The director of The Crossing says next year he will be forced to use private donations to bus his South Bend students to the program’s school in Elkhart.
Story Created: Jul 14, 2009 at 7:17 PM EDT
Story Updated: Jul 14, 2009 at 9:23 PM EDT
But they’re facing mounting money problems and now two alternative schools in South Bend are preparing to close their doors.
“This is not just school; we spend time with them, we have them over to our houses, we make dinner for them,” said Rob Staley, Director of The Crossing.
For three years, The Crossing has helped more than 200 students cross over from tough times to a path in the right direction.
“I was getting into a lot of trouble, skipping school a lot, wrapped up in the wrong things,” one student told WSBT News.
“They’re some of the most caring people I’ve ever met,” another student said.
With eight locations across Northern Indiana, the alternative school knew South Bend would be among its most important.
“We moved into South Bend recognizing there were so many dropouts and so much crime and violence on the street, that we felt like at the very beginning when we started The Crossing, that was the first place we wanted to appear because we knew there was a tragic situation going on including kids dying,” Staley explained.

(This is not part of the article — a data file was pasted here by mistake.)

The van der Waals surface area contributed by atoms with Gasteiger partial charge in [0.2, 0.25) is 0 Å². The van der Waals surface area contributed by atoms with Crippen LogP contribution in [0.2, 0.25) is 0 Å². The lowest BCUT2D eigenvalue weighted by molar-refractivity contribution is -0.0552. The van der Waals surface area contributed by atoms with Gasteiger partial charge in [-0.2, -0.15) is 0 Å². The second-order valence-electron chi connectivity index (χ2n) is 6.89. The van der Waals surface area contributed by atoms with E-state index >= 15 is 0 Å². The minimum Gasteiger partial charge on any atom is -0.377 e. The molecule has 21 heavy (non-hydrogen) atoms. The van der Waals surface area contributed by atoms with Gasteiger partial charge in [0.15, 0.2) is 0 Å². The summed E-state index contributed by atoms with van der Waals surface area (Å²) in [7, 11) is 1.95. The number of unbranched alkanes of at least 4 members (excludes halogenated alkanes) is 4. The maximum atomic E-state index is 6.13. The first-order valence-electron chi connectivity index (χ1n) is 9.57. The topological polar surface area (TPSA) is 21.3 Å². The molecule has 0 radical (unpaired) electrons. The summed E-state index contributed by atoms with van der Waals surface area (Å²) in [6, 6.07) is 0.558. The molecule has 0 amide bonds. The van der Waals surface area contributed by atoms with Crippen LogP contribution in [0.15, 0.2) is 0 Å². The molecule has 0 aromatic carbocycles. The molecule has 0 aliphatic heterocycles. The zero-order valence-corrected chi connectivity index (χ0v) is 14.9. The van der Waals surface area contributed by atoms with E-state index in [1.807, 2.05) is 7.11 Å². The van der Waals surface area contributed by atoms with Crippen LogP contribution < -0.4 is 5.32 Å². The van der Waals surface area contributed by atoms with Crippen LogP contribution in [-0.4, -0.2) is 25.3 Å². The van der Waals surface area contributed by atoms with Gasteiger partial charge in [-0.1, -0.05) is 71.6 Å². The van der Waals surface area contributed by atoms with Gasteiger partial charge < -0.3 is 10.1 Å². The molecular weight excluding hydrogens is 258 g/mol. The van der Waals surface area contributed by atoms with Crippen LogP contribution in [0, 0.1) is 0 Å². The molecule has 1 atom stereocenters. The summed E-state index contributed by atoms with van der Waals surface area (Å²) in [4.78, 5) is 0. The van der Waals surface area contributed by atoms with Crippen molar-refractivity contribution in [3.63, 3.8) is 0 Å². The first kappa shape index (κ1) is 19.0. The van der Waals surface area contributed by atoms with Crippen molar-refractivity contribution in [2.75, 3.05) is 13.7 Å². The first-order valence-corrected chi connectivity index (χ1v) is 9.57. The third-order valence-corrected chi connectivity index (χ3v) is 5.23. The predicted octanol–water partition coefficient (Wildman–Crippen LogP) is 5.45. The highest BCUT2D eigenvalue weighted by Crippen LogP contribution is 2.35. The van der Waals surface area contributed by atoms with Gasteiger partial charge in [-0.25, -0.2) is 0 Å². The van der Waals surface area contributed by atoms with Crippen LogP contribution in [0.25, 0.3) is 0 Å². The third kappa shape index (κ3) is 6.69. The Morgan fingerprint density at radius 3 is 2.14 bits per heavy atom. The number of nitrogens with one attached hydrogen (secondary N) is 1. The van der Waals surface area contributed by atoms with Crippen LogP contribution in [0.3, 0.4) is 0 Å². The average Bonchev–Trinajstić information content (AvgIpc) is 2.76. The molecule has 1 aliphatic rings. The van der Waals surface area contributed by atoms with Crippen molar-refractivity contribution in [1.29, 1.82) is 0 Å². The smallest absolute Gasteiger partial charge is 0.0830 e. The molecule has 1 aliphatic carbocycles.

So they showed up and raised hundreds of thousands of dollars in support. To stay afloat, The Crossing asked the South Bend School Corporation to help by giving $6,000 per student — a portion of what the corporation gets per student from the state.
“They would receive full funding and they would just transfer a portion of the funding to us,” Staley said.
But Monday night, the board voted “no,” citing a number of concerns.
Among them: The Crossing is “faith-based,” and, according to one member, the corporation could get into legal trouble for forming a partnership.
Another member said she couldn’t support it because the superintendent hadn’t given a recommendation either way.
The director of The Crossing says it means next year he will use private donations from South Bend to bus his South Bend students to the program’s school in Elkhart, where it has partnered with that city’s school district.
“Because we have made a commitment to them that we will provide them with an education,” Staley explained.
It doesn’t look good for Central Academy either — an alternative school housed at the Juvenile Justice Center in South Bend.
Without funding from the South Bend School Corporation, it too would have to close.
“We had hoped to get on the agenda over the last two months and have not been able to get on the agenda for a vote,” said Vicki McIntire, Central Academy’s director.
McIntire says her school’s request was much like The Crossing’s.
“If you’re not educating them, share the money with us and let us educate them,” she said.
Now with no vote from the board, McIntire says it is likely too late to keep her doors open next year.
“We believe we should’ve been funded, and still hope somehow some miracle will happen, but it may be too late for us,” she said.